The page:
9 Chapters
Medium 9781626567719

4 Reframing from Tension to Laughter

Peterson, Rick; Hoekstra, Judd Berrett-Koehler Publishers ePub

Always go to other people’s funerals, otherwise they won’t come to yours.

—YOGI BERRA

All other things being equal, a performer who is tense loses to a performer who is relaxed. We all know we need to relax under pressure, but we don’t know how. In fact, when we’re told to relax and have fun, this often frustrates us and makes us even tenser. Why? Because we don’t know how to relax when we’re under pressure.

Let me offer up a solution. In your tensest moments, actively seek opportunities to laugh. There is something about laughter that makes threats less daunting and opportunities more visible.

In this chapter, Rick and I will coach you on how to use humor as the best antidote to tension. I will also share a number of examples of Rick and others using humor to relieve tension and move forward in difficult situations. Humor is more than a nice-to-have; it’s a must-have. Not just because it’s fun, but because it works.

Andrew Tarvin is the chief humorist at the company he founded, Humor That Works. He is not what pops into my head when I think of a humorist. For one, he is not a comedian. He graduated with a degree in computer science and engineering from The Ohio State University. Before founding Humor That Works, Andrew worked as a successful international information technology (IT) project manager at Procter & Gamble. He said, “As an engineer, I find what works, I do it, and then I teach it to other people. It turns out humor works.”1 But how does it work?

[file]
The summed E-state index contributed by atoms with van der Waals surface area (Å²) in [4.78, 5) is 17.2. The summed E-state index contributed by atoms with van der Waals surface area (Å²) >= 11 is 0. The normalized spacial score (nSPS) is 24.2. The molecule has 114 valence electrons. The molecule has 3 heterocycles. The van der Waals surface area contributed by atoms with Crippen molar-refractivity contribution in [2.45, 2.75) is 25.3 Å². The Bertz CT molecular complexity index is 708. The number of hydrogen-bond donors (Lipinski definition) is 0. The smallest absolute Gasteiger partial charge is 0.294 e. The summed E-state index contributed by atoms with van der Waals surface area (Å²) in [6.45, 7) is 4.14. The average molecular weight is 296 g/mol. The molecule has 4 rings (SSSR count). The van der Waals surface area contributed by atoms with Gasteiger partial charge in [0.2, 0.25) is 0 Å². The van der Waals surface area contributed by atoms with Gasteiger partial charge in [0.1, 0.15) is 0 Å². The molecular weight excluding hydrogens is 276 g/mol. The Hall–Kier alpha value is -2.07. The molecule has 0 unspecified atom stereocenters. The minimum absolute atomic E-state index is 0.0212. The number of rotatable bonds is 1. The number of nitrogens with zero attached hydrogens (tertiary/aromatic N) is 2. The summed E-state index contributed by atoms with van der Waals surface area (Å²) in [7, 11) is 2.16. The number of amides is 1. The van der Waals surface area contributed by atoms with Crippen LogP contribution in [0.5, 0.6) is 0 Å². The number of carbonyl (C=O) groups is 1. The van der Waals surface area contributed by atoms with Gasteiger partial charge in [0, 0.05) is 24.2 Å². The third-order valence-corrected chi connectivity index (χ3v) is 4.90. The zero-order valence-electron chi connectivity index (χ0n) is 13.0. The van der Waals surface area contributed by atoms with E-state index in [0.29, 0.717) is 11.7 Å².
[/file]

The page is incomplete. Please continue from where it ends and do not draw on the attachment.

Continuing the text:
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6 Reframing from Doubt to Confidence

Peterson, Rick; Hoekstra, Judd Berrett-Koehler Publishers ePub

A lot of really good players I’ve been around believe they’re a lot better than they really are. They’re not constantly evaluating themselves critically. In a game like baseball, that every-day evaluation can be so detrimental. They’re smart enough to forget the negatives of the past and somehow only draw from the positive. As a result, these guys end up being better than their physical talent says they should be.1

—BILLY BEANE, executive vice president of baseball operations, Oakland A’s

Our reflexive thoughts and assumptions under pressure often lead us to feelings of fear, worry, and doubt. These reflexive thoughts and assumptions include, but aren’t limited to these:

We base our confidence on our most recent performance.

We assume we have to feel great to perform great.

We assume we are stuck in the present, pressure situation.

We fail to recognize our strengths and focus on our doubts.

The elite performers I interviewed boosted their confidence in unconventional ways. In this chapter, you’ll learn the methods these elite performers use to overcome their doubts and increase their confidence.

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2 Why Reframing at Crunch Time Is Necessary

Peterson, Rick; Hoekstra, Judd Berrett-Koehler Publishers ePub

There is one thing I know. Never ever in history has panic ever solved anything. It’s literally never happened.1

— STEVEN SODERBERGH, Palme d’Or winner at the Cannes Film Festival, Academy Award winner for Best Director